The main thing in life is not to be afraid of being human. - Aaron Carter
Over a period of only a few years, my parents both died of cancer, I had four miscarriages, my husband and I divorced after seven years of marriage, and my dog, Lita, of sixteen years, died too.
It was intensely difficult and I fell apart, closing the blinds and holing up in my home for months, suffering from anxiety and depression. I hardly recognized myself. At the same time, even in my darkest hours, I knew in my heart I would somehow get through.
In the midst of these mid-life crises, wondering when I would get over the debilitating, soul-crushing loss, I drew upon the creativity principles and practices I had learned and taught for over twenty years to connect to something greater and overcome.
A few months after all of the losses, I made a new friend whose father had recently passed away. I invited him over for a bowl of my famous Italian chicken sausage lentil soup at my home in Los Angeles.
He was angry and confused. He was in shock. I picked up his soup bowl in the palms of my hands and said to him, “Grief is a big bowl to hold.”
I know. I was speaking for myself.
At any given time, without knowing how, or why, grief can overcome us in a number of ways. We can get super pissed off. Or want to hide. Or push away those we love and wall off.
We can try to numb the pain. Suppress feelings. Seemingly insignificant events might trigger us. A memory or random happenstance might well us up. We all mourn differently, wanting more than anything for it all to end. And sometimes pretend that it’s over when it was not.
I was told once that there was grief and frozen grief.
Frozen grief can stop both personal growth and future healthy bonding. For some people, depression and emptiness can become so debilitating they get stuck in the grieving process and have trouble letting go, a process that is akin to water passing from a solid state to a liquid, a cohesion of molecules holding together and resisting separation. Warmth and equilibrium are what’s needed to heal. But there’s not a single temperature that can be considered to be the melting point of water.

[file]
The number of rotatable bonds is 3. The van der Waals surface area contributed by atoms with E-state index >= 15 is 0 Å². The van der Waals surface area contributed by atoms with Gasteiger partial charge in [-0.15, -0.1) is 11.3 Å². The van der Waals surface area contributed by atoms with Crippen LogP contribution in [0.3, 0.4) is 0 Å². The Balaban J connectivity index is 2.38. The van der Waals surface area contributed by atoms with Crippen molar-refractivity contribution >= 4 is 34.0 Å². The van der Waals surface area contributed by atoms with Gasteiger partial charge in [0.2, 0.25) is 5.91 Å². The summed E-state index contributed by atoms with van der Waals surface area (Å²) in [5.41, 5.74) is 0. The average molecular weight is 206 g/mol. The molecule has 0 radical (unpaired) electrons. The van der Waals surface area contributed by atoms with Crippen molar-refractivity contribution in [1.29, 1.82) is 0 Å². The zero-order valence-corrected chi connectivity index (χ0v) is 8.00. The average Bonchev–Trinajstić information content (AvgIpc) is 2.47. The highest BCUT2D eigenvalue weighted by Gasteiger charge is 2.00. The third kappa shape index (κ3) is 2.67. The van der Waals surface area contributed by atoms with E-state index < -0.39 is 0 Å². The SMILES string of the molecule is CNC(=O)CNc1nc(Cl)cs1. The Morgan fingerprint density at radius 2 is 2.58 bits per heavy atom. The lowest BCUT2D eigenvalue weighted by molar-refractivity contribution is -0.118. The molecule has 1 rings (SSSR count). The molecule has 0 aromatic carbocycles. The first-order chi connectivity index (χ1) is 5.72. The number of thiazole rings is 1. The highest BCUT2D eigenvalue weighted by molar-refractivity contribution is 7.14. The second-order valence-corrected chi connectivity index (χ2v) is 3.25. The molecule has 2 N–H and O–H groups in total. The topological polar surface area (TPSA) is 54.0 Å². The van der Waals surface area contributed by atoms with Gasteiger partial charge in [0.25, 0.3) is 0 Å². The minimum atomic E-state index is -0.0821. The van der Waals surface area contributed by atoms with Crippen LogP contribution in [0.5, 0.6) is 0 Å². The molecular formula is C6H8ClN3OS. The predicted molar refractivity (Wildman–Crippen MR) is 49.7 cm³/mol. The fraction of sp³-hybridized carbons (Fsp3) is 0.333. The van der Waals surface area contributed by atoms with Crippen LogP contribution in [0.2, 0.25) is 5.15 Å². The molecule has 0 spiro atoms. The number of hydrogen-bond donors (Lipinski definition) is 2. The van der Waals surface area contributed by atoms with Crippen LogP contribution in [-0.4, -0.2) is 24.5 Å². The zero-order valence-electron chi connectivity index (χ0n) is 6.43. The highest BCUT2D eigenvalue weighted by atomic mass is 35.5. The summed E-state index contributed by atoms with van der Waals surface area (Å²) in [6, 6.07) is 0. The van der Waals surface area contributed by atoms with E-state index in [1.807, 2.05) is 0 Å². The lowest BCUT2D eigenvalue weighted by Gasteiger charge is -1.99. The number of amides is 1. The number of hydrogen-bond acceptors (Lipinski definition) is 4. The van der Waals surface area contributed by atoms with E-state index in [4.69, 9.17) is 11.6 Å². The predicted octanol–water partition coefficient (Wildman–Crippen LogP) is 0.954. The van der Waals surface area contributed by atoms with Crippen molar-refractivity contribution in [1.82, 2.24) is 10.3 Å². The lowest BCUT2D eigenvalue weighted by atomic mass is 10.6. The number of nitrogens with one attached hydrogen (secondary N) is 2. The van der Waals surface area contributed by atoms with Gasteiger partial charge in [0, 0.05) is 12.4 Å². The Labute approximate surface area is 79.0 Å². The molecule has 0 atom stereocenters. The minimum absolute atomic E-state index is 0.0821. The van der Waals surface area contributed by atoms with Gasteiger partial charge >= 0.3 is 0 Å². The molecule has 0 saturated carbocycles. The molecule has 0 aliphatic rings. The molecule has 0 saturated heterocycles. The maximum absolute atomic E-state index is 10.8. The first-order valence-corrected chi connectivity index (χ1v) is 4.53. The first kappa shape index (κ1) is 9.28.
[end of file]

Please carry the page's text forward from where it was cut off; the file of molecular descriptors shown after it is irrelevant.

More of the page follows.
In 2004, I received my Masters in counseling psychology in Los Angeles at the same time I met my husband Shlomi. I was thirty-four. He was thirty-two. I worked as an intern in a clinic, counseling individuals, couples, families, and youth groups.
It felt good to be of service but I was passionate about the creative process and the creativity principles I’d studied as an actress, writer, and painter. Soon after, I opened up a private practice working mostly with creatives in the entertainment business.
My goal then became: To help everyone, not just creatives, become the artists of their own lives.
Ultimately, I believe everything we do is creative. The way we think. The way we problem solve. The way we make the most of our lives.
How we become stronger, healthier, more alive and free is creative. How we start, continue and complete a successful project and manifest our dreams is creative. How we parent, work, and handle our relationships is creative. Whenever we look for how we can resolve a situation creatively, we empower ourselves.
I learned while getting my Masters in counseling psychology that after suffering a great loss, it can take two years to heal, or at least have a sense that the trauma is now in the past, even if it’s not “over.”
After the death of my parents and dog, facing my infertility, and my divorce, I closed my practice in order to focus on my own healing. Two years after that, I was stronger for sure, but I still felt utterly lost and purposeless. I didn’t want to return to counseling but wasn’t sure what I would do next. I worried then I was frozen, stuck in a frozen state of grief.
I desperately wanted to move on, for my new life to begin, one of happiness and success. But creating deep lasting inner change was going to take time. As much as I wanted to be over my pain, I couldn’t force it to go away. I was going to have to access those deep places inside of myself to update them to a new way of being.
But getting in touch with your better self doesn’t always happen overnight. For me, it ended up taking four years.
To truly make profound lasting change, it takes determination, practice and sometimes, outside help. My work during that time was to learn how to have a deep, intimate relationship with self-love. To let go, accept and heal, I had to meet myself exactly where I was and face my darkness.